Connected by family, marriage or student life at Cambridge University, they were unconventional in their lifestyles and daring in their aesthetic views. They werealso among the earliestBritish culture-vultures to appreciate and popularise modern European painters such as Matisse, Gauguinand Cezanne. In 1910Roger Fry organised thefirst post-impressionist exhibition in London.
Looking at their efforts to revive British culture with a splash of Continental modernism, you can't help applauding them - even if it's hard to avoid the sad truth that most of their work is not a patch on the Continental masters who inspired them.
The strongest paintings by Bell, Fry and Grant are their informal portraits and quiet still lifes, genres which illustrate the social history of the time. Numbering nearly 200 works, the exhibition is impressively comprehensive and attractively laid out, and includes furniture from the Omega workshops, which Fry opened in 1913, decorated screens and graphic book jackets by Vanessa Bell.
The Bloomsbury Group may not have been first-class painters, but the tangles of their love affairs, infidelities and intrigues offer a wonderful example of how art and biography interact. With a free teachers' pack, focus sheet resources, plus A-level study days (details 0171 887 8765), this exhibition is a valuable addition to our knowledge. It runs until January 30. Tate Gallery: 0870 842 2233.
After looking back at the Bloomsburys, it's refreshing to look forward to the next century with the Huddersfield Contemporary Music Festival (November 17 to 28), which this year shifts its attention from the ageing avant-garde to younger composers who will head new music in the new millennium. Some, such as Finland's Magnus Linberg and Kaija Saariaho, may already be familiar to festival regulars, others - such as the young Dutch and Chinese composers - are making their debuts.
Now in its 22nd year, the festival continues to be innovative, with residencies this year by two fine British ensembles, the young Mancunian group Psappha, and the Arditti String Quartet. Other highlights include Georges Aperghis, a maverick of music theatre, and a celebration of the work of Galina Ustvolskaya, the reclusive 80-year-old Russian composer.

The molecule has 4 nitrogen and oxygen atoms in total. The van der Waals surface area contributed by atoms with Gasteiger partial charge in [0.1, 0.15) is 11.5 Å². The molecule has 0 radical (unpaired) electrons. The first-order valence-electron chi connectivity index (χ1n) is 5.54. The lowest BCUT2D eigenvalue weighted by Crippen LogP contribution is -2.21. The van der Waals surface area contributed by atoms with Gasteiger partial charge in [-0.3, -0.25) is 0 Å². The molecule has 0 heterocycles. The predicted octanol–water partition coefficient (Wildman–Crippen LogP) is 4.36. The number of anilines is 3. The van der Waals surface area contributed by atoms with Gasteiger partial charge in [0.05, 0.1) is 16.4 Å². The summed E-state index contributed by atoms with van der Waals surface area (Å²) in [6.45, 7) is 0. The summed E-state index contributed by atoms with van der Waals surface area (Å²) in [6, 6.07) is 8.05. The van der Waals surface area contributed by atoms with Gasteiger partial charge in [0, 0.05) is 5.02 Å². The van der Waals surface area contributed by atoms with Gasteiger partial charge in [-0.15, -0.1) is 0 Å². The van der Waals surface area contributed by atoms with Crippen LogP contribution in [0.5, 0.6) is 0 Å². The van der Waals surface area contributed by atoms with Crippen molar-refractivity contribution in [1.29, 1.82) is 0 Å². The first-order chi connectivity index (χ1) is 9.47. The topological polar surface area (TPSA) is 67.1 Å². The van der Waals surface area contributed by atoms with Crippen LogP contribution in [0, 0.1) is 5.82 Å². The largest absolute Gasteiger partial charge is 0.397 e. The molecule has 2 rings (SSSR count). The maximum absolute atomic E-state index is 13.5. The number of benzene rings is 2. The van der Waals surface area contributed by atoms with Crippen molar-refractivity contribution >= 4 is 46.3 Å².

For young people, the festival includes three projects: the "Junior Composers Scheme" (open to all secondaries in Kirklees); "Meet Me at Errollyn Wallen's", a songwriting project for young Afro-Caribbeans; and "Oblique Strategies, Concrete Results", in which students from Shelley high school, Huddersfield, will create their own piece of music, led by composer Sophy Smith and using Brian Eno's set of suggestion cards.
In addition, the festival's opening event - John Adams's multicultural "earthquake romance", I Was Looking at the Ceiling and Then I Saw the Sky - is performed by London's Southwark Playhouse, which offers Kirklees students the chance to perform with them. The company will also run a series of workshops for 18 to 25-year-olds. Huddersfield Contemporary Music Festival: 01484 430528.
During this month and next, laminated children's art will be exhibited on some London buses and on the Docklands Light Railway. This is the Schools Mobile Art Exhibition, part of "Hidden Art", an annual showcase for east London artists and designers.
The project began in October, when children from schools in Hackney, Islington and Tower Hamlets visited buildings of architectural interest - including the Hackney Empire, Spitalfields Market and St Bartholomew the Great church - in the area and made sketches, which they later worked up into paintings. Each year this project produces 600 pieces of artwork. Who knows, there may even be a budding Picasso among them. Details from Faith Muir at Hackney Education Business Partnership on 0181 356 7434.